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Accession Number ADA562364
Title Using Nanotechnology to Detect Nerve Agents.
Publication Date 2011
Media Count 6p
Personal Author D. S. Kim L. Racz M. N. Goltz
Abstract Nanotechnology has opened a wide range of opportunities having potential impacts in areas as diverse as medicine and consumer products. In collaboration with researchers at the University of Toledo (UT), Air Force Institute of Technology (AFIT) scientists are exploring the possibility of using a nanoscale organic matrix to detect organophosphate (OP) nerve agents. Current techniques for detecting OP compounds are expensive and time consuming. Developing a nanoscale organic matrix sensor would allow for direct, realtime sensing under field conditions. This article describes the science behind such a sensor and its possible applications. High-performance sensors are needed to protect Soldiers and civilians from attack. At present, doctrine requires Air Force units to resume their primary mission within two hours of a chemical or biological strike.1 Meeting the two-hour operational goal may mean the difference between defeat and victory. However, OP detection capabilities now in place are limited in sensitivity, time required to operate, and ease of use, making the specified two-hour window difficult to meet.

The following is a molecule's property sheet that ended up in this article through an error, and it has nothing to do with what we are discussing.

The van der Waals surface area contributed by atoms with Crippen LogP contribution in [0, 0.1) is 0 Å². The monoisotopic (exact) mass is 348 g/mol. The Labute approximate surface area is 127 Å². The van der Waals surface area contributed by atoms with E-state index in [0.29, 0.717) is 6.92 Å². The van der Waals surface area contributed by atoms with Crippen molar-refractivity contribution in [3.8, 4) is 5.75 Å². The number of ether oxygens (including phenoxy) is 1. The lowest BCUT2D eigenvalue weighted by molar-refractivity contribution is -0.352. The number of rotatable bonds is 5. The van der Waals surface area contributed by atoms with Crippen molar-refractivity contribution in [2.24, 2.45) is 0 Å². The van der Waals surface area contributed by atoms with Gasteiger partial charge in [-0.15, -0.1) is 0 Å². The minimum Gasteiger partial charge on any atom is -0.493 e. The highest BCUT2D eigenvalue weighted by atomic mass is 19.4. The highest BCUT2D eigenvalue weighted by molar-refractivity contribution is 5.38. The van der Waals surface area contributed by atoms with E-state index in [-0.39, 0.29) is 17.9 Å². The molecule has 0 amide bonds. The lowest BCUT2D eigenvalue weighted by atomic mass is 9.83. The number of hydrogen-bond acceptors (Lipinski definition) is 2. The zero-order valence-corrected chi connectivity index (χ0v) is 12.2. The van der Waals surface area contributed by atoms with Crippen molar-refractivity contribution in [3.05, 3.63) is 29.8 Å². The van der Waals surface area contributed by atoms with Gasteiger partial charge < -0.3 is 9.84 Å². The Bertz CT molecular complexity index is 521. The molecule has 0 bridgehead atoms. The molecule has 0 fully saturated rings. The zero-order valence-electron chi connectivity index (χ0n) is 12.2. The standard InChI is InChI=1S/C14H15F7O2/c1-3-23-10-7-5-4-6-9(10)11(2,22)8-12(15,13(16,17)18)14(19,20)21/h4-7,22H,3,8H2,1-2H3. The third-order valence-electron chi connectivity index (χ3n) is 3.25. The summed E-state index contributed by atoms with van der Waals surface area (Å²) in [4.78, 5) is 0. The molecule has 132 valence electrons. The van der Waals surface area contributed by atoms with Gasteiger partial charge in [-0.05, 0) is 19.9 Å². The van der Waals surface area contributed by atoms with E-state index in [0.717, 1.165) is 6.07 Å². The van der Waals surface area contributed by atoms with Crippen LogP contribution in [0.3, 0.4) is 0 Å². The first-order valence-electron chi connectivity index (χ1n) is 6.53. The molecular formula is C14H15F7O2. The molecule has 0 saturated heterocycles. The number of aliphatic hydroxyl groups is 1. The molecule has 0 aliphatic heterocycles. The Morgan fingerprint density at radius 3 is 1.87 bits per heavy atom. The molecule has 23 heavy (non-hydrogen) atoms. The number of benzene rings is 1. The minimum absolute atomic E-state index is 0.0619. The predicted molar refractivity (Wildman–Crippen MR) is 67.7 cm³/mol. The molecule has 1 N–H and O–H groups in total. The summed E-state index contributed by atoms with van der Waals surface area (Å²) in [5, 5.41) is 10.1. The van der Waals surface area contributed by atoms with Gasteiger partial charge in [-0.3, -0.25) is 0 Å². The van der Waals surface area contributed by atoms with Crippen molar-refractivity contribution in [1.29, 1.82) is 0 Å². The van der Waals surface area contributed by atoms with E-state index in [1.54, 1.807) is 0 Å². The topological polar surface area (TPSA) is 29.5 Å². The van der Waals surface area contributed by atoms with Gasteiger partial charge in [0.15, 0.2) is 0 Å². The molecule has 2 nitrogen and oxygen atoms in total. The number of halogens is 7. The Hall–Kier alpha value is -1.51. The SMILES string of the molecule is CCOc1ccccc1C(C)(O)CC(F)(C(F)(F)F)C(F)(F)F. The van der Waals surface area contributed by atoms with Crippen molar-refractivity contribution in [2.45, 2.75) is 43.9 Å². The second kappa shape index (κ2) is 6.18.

Keywords Biology
Detectors
Doctrine
Nanotechnology
Nerve agents
Organic materials
Organophosphates
Real time
Reprints
Sensitivity

 
Source Agency Non Paid ADAS
NTIS Subject Category 74D - Chemical, Biological, & Radiological Warfare
Corporate Author Air Univ., Maxwell AFB, AL. Air Force Research Inst.
Document Type Journal article
Title Note Journal article.
NTIS Issue Number 1225
Contract Number N/A

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